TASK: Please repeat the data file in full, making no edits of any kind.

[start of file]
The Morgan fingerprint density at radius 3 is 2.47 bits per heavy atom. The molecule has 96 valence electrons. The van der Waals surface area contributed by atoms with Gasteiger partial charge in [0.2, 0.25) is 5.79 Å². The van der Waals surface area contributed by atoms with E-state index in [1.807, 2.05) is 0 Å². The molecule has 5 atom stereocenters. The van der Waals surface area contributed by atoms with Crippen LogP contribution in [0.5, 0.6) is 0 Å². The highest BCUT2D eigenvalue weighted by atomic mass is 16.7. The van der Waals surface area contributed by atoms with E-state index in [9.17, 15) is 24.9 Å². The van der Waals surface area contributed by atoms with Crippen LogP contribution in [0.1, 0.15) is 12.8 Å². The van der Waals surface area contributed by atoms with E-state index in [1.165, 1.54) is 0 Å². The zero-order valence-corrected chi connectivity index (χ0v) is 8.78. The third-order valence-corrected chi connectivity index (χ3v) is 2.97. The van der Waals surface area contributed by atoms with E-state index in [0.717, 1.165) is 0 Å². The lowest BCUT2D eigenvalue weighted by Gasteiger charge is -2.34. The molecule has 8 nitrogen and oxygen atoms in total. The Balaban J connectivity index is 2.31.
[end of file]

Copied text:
The Morgan fingerprint density at radius 3 is 2.47 bits per heavy atom. The molecule has 96 valence electrons. The van der Waals surface area contributed by atoms with Gasteiger partial charge in [0.2, 0.25) is 5.79 Å². The van der Waals surface area contributed by atoms with E-state index in [1.807, 2.05) is 0 Å². The molecule has 5 atom stereocenters. The van der Waals surface area contributed by atoms with Crippen LogP contribution in [0.5, 0.6) is 0 Å². The highest BCUT2D eigenvalue weighted by atomic mass is 16.7. The van der Waals surface area contributed by atoms with E-state index in [9.17, 15) is 24.9 Å². The van der Waals surface area contributed by atoms with Crippen LogP contribution in [0.1, 0.15) is 12.8 Å². The van der Waals surface area contributed by atoms with E-state index in [1.165, 1.54) is 0 Å². The zero-order valence-corrected chi connectivity index (χ0v) is 8.78. The third-order valence-corrected chi connectivity index (χ3v) is 2.97. The van der Waals surface area contributed by atoms with E-state index in [0.717, 1.165) is 0 Å². The lowest BCUT2D eigenvalue weighted by Gasteiger charge is -2.34. The molecule has 8 nitrogen and oxygen atoms in total. The Balaban J connectivity index is 2.31.